House Minority Leader Pelosi continued the theme of broken promises to working families and focused on employment. She quoted Trump’s promise to create jobs for Americans before saying, “His budget steals hundreds of billions of dollars from critical job-creating investments in infrastructure, education, and clean energy.”
She also took aim at the budget proposal that cuts one-fifth of the budget to the National Institutes of Health, as well as talked about cuts to Social Security disability insurance and Medicaid.
Sen. John McCain (R-Ariz.)
Republican Senator John McCain discussed his problems with the Trump budget proposal, issuing a statement about the specifics.
He notably called parts of the budget proposal “illegal under current law,” and focused on the idea that the $603 billion defense budget request is “inadequate to the challenges we face.”
Instead, McCain called for more military spending. “Congress must act not only to ensure adequate short-term funding for our nation’s armed forces, but also to provide a long-term solution to sequestration. Our military deserves nothing less.”
Former Secretary of State Hillary Clinton (D)
Former Secretary of State and former Senator Hillary Clinton also weighed in on the Trump budget proposal. Speaking at the Children’s Health Fund Annual Benefit, Clinton called the budget an “onslaught” against children, women, and seniors.
She listed the ways the budget cuts help for lower-income children in health insurance, the SNAP program, and disability programs. Her remarks blasted the Trump budget for its “unimaginable level of cruelty and lack of imagination and disdain for the struggles of millions of Americans.”
Sen. Charles Grassley (R-Iowa) and Rep. Raúl Labrador (R-Idaho)
Rather than take a firm stand on the Trump budget proposal, Grassley adopted a cautious stance. “As a member of the Budget Committee, I’ll carefully scrutinize and assess priorities as the president has with his proposal,” Grassley said, according to the Washington Post.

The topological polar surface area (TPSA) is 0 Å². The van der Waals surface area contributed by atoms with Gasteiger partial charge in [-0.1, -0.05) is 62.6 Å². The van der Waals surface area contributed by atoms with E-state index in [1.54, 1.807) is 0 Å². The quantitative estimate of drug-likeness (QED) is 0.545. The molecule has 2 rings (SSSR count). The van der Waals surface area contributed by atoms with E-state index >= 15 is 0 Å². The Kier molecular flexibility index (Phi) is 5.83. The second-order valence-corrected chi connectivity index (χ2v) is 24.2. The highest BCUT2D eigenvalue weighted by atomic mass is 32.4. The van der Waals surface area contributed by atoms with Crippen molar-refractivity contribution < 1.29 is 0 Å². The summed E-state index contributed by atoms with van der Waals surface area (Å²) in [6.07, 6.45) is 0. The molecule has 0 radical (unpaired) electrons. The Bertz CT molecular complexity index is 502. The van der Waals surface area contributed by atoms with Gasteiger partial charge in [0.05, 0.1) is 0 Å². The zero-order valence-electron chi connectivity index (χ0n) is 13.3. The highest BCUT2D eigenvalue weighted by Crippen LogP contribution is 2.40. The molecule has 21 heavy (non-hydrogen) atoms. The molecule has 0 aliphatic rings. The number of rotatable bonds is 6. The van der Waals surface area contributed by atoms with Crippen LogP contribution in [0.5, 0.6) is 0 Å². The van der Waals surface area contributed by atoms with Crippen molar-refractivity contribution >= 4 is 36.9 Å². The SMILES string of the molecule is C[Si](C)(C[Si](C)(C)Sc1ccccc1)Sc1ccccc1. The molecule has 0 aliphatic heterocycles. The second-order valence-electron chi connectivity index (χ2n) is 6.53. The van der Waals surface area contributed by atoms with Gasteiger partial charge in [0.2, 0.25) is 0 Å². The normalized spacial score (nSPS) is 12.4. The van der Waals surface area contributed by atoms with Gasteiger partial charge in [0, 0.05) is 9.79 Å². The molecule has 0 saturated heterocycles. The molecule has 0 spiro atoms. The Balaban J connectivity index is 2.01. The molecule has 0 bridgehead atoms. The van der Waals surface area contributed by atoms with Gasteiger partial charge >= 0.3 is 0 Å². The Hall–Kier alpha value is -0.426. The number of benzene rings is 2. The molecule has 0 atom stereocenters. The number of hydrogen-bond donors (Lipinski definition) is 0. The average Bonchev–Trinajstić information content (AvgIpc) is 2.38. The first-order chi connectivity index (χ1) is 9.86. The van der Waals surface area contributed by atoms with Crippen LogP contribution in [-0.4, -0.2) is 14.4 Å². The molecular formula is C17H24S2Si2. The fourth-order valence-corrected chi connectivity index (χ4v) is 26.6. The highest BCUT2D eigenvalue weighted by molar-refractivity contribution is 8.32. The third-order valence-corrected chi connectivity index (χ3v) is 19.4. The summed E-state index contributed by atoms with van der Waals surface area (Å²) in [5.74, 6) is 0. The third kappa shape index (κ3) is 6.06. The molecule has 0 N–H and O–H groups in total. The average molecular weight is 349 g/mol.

He also pointed out that most presidents see their budgets changed substantially once Congress goes to work on them.
Other Republicans took a more forward approach. As reported by the Washington Post, Labrador pointed to the coming budget battle on Democrats. “The left is not going to let [Trump] decrease nondefense discretionary to the extent that he wants to. We’re going to have to find a different way to balance the budget.”
How has the White House defended the budget proposal?
In a press briefing, White House Budget Director Mick Mulvaney said, “I think for years and years we’ve simply looked at a budget in terms of the folks who are on the back end of the programs, the recipients of the taxpayer money, and we haven’t spent nearly enough time focusing our attention on the people who pay the taxes.”
Mulvaney stressed the balanced budget aspect of Trump’s proposal and emphasized the importance of debt reduction. “It begins to reduce the size of debt relative to the size of the economy in year one, okay?” he said. “That’s how important it was and is to this President to try and bring some fiscal discipline.”
He also defended the three percent annual economic growth projections in the budget, insisting that the measures in the budget, along with coming tax cuts, would boost the economy. He also focused on the school choice and parental leave parts of the budget, turning the focus to education and family issues.
You can watch Mulvaney’s testimony on the fiscal year 2018 budget on C-SPAN.
For now, the Trump budget proposal is just that — a proposal. Much of it will likely change as it moves through Congress. However, if there are aspects of the budget that you particularly like or dislike, contact your Congressional representatives and let them know where you stand.